Russian President Vladimir Putin dominated the conversation at President Biden's press conference from the NATO summit on Monday, but none of the reporters who were called on asked about the growing geopolitical threat posed by China.
Like at previous press conferences, Biden handpicked reporters from a prepared list. The subjects addressed were limited since the vast majority of the questions given were about his upcoming meeting with Putin.
"You've met Vladimir Putin before. What have you learned about him that informs how you approach this sit down with him and what's your mindset walking into a meeting with a former KGB agent who you've said has no soul?" ABC News correspondent Cecilia Vega asked.
"Have any of the world leaders you met with this week expressed concern that by meeting with President Putin this early in your presidency that it will look like you’re rewarding him?" CBS News correspondent Nancy Cordes wondered.
CNN correspondent Jeff Zeleny pressed Biden about past remarks referring to the Russian president as a "killer" and whether he still believed that.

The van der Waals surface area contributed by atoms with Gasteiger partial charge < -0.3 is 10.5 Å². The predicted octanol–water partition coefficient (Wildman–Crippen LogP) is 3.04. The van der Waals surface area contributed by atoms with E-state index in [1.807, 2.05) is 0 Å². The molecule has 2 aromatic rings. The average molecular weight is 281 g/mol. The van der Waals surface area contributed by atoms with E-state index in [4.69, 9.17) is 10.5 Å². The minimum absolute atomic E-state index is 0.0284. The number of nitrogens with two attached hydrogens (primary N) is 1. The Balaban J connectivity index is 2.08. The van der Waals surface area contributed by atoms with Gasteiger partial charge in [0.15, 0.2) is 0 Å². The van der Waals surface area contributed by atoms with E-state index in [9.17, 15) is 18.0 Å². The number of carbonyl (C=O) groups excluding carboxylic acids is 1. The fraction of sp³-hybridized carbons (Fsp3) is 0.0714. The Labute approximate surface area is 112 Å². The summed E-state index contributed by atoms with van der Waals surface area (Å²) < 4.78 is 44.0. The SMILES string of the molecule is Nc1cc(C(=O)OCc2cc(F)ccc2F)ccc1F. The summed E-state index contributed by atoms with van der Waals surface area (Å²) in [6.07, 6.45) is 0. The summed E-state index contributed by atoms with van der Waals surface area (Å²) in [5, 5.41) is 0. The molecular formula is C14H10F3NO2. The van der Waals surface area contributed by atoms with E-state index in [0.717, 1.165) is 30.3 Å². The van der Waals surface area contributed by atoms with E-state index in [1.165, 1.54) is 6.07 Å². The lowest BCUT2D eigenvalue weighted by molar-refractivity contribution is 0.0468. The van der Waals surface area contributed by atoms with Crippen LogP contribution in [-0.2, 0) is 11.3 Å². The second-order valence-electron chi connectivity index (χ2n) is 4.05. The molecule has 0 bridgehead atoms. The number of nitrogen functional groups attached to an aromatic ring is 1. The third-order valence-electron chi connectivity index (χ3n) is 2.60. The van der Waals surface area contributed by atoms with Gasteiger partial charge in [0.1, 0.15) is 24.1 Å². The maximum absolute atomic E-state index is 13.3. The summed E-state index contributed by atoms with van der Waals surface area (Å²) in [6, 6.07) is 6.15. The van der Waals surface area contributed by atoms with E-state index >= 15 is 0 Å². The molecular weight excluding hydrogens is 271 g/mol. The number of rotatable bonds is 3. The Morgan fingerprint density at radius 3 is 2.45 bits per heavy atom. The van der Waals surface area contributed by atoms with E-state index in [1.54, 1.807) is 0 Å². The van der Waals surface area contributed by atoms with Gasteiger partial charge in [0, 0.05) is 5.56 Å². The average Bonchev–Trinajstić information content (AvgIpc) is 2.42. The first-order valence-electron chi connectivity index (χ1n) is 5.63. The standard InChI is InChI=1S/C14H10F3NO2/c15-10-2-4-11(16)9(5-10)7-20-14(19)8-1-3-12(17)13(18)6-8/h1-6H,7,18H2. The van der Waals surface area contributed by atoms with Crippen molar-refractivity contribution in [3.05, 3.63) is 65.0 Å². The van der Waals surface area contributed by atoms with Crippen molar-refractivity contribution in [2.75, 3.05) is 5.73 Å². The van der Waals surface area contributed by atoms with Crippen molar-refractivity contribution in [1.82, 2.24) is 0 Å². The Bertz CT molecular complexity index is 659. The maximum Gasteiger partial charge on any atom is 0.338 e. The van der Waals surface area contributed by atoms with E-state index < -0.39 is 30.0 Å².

Even Republicans made a cameo appearance during the NATO press conference in a question from Washington Post reporter Anne Rumsey Gearan.
"Here at this meeting and earlier at the G-7, you've said several times that America is back at allies’ side but a lot of those allies are themselves pretty rattled what happened on January 6th in the attempted overturns of your election. And they may still be alarmed by the continued hold that Donald Trump has over the Republican Party and the rise of nationalist figures like him around the world," Gearan said. "What do you say to those allies, what have you been saying to them at these meetings about how the next president of the United States can keep any promises you make?
While the five reporters that were called on were able to ask two questions, none of them asked about China.
China, which has become an economic and military rival to the United States, has become the center of an intense political debate on the subject of the origins of the coronavirus pandemic. The theory that the virus leaked from the Wuhan lab has only recently been taken seriously by media outlets after dismissing initial concerns made by prominent Republicans and the Trump administration. They labeled their concerns as a "fringe" "conspiracy theory," one that The Washington Post reported was "debunk" last year.
The Post issued a "correction" on its story earlier this month.